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Which Olympic Marketers Spent the Most on TV and Digital Ads?



Call it the little family tree that could: Almost no other brand took root during the Olympics like, running 14 TV commercials during the two-week sports extravaganza that ended on Sunday. DirecTV, with 29 ads, was the only individual company to run more spots.

Forty-one brands ran campaigns that entailed television, display, native, video and mobile ad units, including names such as Dunkin Donuts, Verizon, Walmart and the Warner Bros. film War Dogs. Also, digital native advertising drew 107 media buyers, which represented 19 percent of all advertisers and 26 percent of digital ad buyers.

All of those numbers hail from MediaRadar, which, from Aug. 1 through Aug. 20, looked at data from NBC and aggregated stats from more than 6,000 websites, evaluating the kinds of placements Summer Olympics advertisers are buying across TV and digital mediums. (Radio and billboards are not included.) Exact dollar figures are not available, but the tech company’s thorough methodology (find a full explanation at the bottom of this story) suggests this is an accurate glimpse into brands’ spending activity.

Meanwhile, the top category for advertisers was media/entertainment, beating second-place automotive, per MediaRadar.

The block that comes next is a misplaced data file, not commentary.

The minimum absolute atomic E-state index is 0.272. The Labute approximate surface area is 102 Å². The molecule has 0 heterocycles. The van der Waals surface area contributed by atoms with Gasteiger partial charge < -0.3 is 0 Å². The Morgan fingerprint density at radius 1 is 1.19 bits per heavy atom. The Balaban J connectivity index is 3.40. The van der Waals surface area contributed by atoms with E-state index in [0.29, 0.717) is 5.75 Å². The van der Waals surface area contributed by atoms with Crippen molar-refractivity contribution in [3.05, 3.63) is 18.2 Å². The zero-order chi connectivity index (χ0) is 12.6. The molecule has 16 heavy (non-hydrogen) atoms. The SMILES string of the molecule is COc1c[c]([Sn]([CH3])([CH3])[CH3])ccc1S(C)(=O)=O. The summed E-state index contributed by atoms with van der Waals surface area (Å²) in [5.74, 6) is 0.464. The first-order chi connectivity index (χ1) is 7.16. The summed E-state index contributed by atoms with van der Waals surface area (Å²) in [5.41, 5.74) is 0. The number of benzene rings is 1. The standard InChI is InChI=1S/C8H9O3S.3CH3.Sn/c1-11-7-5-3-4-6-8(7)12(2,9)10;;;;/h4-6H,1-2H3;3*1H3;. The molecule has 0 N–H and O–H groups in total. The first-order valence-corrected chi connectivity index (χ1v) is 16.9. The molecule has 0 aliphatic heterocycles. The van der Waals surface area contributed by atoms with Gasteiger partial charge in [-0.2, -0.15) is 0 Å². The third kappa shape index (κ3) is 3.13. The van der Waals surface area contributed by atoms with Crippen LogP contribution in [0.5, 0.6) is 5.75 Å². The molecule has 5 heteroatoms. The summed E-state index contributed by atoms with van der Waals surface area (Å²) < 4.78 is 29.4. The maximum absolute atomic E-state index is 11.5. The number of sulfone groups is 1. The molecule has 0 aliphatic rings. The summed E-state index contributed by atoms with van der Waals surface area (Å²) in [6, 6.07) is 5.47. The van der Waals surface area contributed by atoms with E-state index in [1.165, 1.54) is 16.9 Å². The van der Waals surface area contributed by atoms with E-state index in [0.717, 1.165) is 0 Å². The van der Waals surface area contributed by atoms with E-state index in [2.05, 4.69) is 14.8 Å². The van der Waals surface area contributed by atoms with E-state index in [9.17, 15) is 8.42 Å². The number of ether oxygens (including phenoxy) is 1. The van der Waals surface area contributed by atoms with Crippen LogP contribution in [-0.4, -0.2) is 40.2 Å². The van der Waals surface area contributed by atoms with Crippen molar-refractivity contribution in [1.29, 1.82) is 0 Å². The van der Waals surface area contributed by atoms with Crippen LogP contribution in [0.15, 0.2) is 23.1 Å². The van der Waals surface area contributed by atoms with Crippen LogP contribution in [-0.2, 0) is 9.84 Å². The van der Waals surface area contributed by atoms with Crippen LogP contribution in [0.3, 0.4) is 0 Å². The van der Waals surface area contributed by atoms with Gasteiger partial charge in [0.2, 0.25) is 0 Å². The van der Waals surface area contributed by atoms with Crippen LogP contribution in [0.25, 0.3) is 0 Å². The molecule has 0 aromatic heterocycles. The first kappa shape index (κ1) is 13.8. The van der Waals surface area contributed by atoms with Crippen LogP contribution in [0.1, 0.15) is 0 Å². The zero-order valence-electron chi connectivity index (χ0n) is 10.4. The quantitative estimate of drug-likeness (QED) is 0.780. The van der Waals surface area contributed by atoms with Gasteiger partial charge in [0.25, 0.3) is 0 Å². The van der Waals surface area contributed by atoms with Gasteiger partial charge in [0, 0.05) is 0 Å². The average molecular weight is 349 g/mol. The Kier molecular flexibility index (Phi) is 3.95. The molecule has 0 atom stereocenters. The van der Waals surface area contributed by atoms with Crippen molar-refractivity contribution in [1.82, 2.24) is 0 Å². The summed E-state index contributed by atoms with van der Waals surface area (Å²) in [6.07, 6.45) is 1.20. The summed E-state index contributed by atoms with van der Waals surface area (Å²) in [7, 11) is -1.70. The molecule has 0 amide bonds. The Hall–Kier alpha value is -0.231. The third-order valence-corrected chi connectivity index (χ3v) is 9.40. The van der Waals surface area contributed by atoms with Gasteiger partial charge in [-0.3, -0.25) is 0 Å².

Here are two charts that highlight some of what the New York-based player learned:


MediaRadar’s system can reasonably estimate TV ad buys through client data and extrapolation. Its methodology for measuring digital buying is more nuanced and relies on a proprietary program called Placement Score, a composite score that weighs different elements of an online buy to help determine its scale and size. Such elements include ad type, location, density on the page, media format and frequency of a campaign. Each is assigned a value that’s calculated into the overall Placement Score. The metric is designed to help you compare the size of buy between advertisers or a brand’s spend on competing websites.

According to MediaRadar, native and video efforts—or campaigns with higher viewability—will be weighted larger than standard box or run-of-site banner ads. So, for example, if Advertiser A has a Placement Score of 20,000 and Advertiser B has a Placement Score of 10,000, you can make the assumption that Advertiser A spent twice what Advertiser B did in the same time frame.